Offspring of DU Lab Frogs Colonize Phipps Conservatory
If you visit the Butterfly Forest at Phipps Conservatory, especially after sunset, keep your ears open for impromptu singing.
Don’t brace for a flash mob scene. You’re listening for Coqui frogs—generally the sound of Puerto Rico, not of Pittsburgh. But thanks to the resourcefulness of researcher Dr. Richard P. Elinson, a developmental biologist in Duquesne University’s Bayer School of Natural and Environmental Sciences, visitors to the Phipps can enjoy the sounds as well as the sights of the tropics.
Elinson holds a special place in his heart for the frogs, which are partners in his research of embryonic development. The Coqui (pronounced co-KEE) present an evolutionary anomaly among their ribeting brethren. Though their ancestors had the traditional tadpole phase, the Coqui do not. That is the point of Elinson’s research—studying early embryonic development of the tiny frog babies inside each mass of 30 clear jelly capsules. The eggs are laid on land and frog fathers defend them for about three weeks, until they directly hatch into little frogs that eventually grow to about 1 ½ inches long.
“They got rid of the tadpole phase, but how did they get rid of it?” asks Elinson, who has been studying the issue for more than 20 years. His work shows that although the embryos looks like frogs rather than tadpoles from the start, they still need thyroid hormone to complete their development.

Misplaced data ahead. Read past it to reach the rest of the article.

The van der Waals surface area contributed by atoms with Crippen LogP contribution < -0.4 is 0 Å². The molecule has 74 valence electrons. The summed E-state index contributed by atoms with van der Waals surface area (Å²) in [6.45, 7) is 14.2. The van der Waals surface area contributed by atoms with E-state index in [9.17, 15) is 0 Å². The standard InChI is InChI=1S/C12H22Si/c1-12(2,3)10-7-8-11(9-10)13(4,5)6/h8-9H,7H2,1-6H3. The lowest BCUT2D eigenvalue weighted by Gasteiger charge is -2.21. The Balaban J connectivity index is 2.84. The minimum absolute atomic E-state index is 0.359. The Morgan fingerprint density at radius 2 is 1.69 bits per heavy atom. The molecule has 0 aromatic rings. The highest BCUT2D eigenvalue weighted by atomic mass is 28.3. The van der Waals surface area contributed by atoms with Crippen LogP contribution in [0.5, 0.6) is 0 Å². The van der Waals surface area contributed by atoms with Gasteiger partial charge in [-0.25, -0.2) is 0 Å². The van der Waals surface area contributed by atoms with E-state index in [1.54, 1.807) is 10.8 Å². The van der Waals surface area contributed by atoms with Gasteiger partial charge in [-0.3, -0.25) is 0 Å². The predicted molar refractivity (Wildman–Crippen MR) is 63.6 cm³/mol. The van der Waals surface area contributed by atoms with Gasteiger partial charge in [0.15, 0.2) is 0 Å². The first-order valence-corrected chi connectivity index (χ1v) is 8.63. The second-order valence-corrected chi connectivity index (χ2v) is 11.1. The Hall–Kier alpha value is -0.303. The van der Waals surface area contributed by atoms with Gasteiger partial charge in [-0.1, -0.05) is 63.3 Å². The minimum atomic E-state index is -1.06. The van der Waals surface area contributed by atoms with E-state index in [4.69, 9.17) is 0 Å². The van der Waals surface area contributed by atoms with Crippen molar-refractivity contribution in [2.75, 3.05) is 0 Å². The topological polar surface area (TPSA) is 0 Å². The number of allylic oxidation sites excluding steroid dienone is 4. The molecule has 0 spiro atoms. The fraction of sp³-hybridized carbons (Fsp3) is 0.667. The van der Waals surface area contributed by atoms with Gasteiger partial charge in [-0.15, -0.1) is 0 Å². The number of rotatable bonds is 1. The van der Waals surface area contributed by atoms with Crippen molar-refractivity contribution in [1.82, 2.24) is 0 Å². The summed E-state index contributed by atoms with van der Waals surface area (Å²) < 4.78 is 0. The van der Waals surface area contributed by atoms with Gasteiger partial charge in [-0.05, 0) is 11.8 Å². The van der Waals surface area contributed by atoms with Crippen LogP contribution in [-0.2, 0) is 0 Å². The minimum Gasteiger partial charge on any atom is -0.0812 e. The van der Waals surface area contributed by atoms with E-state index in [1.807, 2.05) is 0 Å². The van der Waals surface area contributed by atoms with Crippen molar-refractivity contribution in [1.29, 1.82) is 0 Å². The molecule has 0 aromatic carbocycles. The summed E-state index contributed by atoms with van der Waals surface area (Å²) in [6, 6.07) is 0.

While Elinson tries to unravel one of the mysteries of our natural world, he has collected eggs from the Coqui and examined their young. Frogs, in older age, do not produce high-quality eggs, so Elinson offered about 18 leggy veterans of his lab to Phipps, thinking they would provide insect-control and add to the biodiversity at Phipps.
“I visited Phipps a year later and heard them singing,” Elinson said. “That means the frogs must be reproducing, because they don’t live that long. The singing adds to the atmosphere,” he said.
On your next evening visit to the Phipps, lend the Coqui your ears.
If you can’t wait to hear that tropical sound, visit Elinson’s faculty page, which links to free, downloadable recorded Coqui ringtones: http://www.duq.edu/science/faculty/elinson.cfm